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Increasing Tips in Less Than Two Hours: Impact of a Training Intervention

Many studies have shown that restaurant employees who use tip-enhancing behaviors such as smiling, introducing oneself by one’s name or writing “thank you” on the bill receive more tips.

The study by Sage group of researchers was conducted on 143 employees who worked in 62 restaurants. Sixty-nine participants took part in the training intervention and after it the quantity of tips was tracked over 5 days.

Results showed that participants who followed the training intervention used more tip-enhancing behaviors, that a higher use of tip-enhancing behaviors was related to higher amount of tips and that the effect of the training intervention on the amount of tips was fully mediated by an increase in the use of tip-enhancing behaviors.

Touching, smiling, greeting, drawing happy faces, and other simple actions are the easiest and the most working path to increase servers' tips.

At La Classe we’ve studied a number of articles where key figures of industry have recommended various solutions to keep professionals, among them:

  • hiring experienced people;

  • developing career paths for hourly employees;

  • communicating the company's culture, goals and expectations through the interview process and employee-orientation programs;

  • providing day care for employees' children, as developing scholarship;

  • using reliable selection tests that identify long-term employees;

  • recruiting new employees through referrals from current employees...

But the fact is: people work to make money, and dissatisfaction with income is one cause of turnover.

In this article we will communicate several tips to the management to use it, or feel free to call La Classe to help with the 2 hour training.

Let’s start from the shocking one: Touching Customers

Touching is a powerful form of interpersonal behavior that can communicate many feelings: from affection and social support ro disgust.

In commercial settings, casually touching customers has been shown to increase the time they spend in the shop and the amounts they purchase.

Being touched may also increase the tips that customers leave their servers. Crusco and Wetzel tested that possibility at two restaurants in Oxford, Mississippi.

Case Study:

Three waitresses at two restaurants randomly assigned their customers to one of three touch conditions:

  1. customers were not touched;

  2. customers were casually touched on the shoulder once;

  3. customers were casually touched on the palm of the hand twice.

The effects of the touch manipulation were significant. Customers left an average tip of 12 percent when not touched, 14 percent when touched once on the shoulder, and 17 percent when touched twice on the palm.

The results of those studies suggest that managers should encourage servers to briefly and casually touch their customers. But many managers will feel uncomfortable with that recommendation; they will fear that customers would object to being touched.

However, researchers have found that customers whose behavior has been influenced by touches are often unaware that they have been touched.

During the tip-enhancing coaching process with La Classe we will work out the way to touch naturally showing positive attitude.

Server Introduction

Servers sometimes introduce themselves by name when greeting their customers. It make the server seem friendly and polite.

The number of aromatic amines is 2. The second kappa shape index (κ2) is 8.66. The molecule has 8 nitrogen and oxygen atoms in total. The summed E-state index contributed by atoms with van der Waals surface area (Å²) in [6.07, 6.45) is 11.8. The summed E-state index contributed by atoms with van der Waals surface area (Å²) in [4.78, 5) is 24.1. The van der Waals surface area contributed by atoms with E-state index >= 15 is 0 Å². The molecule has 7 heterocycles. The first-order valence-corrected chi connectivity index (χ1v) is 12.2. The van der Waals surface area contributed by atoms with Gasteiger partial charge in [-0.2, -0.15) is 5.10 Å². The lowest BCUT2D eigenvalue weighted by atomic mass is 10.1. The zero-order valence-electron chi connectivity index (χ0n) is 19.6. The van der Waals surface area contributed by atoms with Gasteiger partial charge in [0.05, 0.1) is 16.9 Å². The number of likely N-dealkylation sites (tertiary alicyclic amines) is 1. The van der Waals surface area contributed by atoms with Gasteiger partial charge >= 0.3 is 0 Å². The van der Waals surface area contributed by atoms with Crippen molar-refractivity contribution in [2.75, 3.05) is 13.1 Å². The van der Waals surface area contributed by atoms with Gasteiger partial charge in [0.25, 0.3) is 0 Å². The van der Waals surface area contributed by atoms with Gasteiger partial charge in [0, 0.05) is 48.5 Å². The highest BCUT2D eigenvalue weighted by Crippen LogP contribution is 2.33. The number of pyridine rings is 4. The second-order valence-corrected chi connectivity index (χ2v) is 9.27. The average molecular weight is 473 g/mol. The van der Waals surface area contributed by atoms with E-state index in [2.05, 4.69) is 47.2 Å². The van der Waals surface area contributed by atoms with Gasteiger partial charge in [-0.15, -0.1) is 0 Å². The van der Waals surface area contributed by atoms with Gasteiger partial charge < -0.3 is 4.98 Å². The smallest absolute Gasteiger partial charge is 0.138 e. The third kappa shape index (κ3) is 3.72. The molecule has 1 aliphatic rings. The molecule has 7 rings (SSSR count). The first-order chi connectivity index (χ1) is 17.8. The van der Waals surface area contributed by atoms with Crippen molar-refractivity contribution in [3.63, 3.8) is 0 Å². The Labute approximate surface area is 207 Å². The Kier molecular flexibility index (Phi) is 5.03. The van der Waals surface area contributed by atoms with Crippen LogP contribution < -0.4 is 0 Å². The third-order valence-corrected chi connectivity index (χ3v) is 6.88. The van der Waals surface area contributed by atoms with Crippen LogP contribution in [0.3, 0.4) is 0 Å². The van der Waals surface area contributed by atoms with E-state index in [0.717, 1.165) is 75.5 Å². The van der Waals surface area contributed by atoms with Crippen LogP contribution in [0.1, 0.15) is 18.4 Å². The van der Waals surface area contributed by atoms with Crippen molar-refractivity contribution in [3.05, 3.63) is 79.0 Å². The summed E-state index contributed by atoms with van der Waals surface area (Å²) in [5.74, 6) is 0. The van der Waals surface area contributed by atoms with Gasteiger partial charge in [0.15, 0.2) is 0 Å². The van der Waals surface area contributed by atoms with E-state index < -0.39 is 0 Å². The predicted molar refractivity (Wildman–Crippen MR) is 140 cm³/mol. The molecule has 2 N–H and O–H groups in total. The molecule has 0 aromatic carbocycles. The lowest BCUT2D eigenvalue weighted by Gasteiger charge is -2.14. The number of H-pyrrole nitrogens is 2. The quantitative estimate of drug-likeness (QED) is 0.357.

Garrity and Degelman tested an expectation to increase tips in such a way in an experiment conducted at a Charlie Brown's restaurant in southern California.

Case Study:

"Good morning. My name is Archie, and I'll be serving you this morning. Have you ever been to Charlie Brown's for brunch before?"

Of course, the selfintroductions need to be genuine and professional. That what we will train with the participants to the group at the tip-enhancing behavior two hours coaching process. Because the phrase "Hi, I'm Archie, and I'll be serving you this evening" can be irritating if said in an uncaring or automatic way.

The easiest one for today: Smiling at Customers

Smiling is a well-known tactic of social influence. Many researches has found that smiling people are perceived as more attractive, sincere, sociable, and competent than un-smiling people.

Case Study:

Customers sitting alone in the lounge were used as subjects.

The waitress randomly assigned half of them to receive a large, open-mouth smile and the other half to receive a small, closed-mouth smile.

The customers receiving a small smile left an average tip of 20 cents, while those receiving a large smile left an average tip of 48 cents.

Writing " Thank You" on Checks

Servers sometimes write "Thank you" and sign their name on the backs of checks before they deliver them to their customers.

Those expressions of gratitude definitely increase the perceived friendliness of the server, which would increase tips.

Or Drawing a Happy Face :-)

Some waitresses draw a "happy face" on the backs of checks.

Those drawings are likely to have several effects:

  1. They may personalize the server to customers and thereby increase the empathy for the server;

  2. They may communicate to customers that the server is happy to have served them;

  3. And they may simply make customers smile themselves and thereby improve their mood.

Restaurant managers can substantially improve their servers' incomes by encouraging them to take those actions, and they can call La Classe to convince servers that doing so will be to their benefit.



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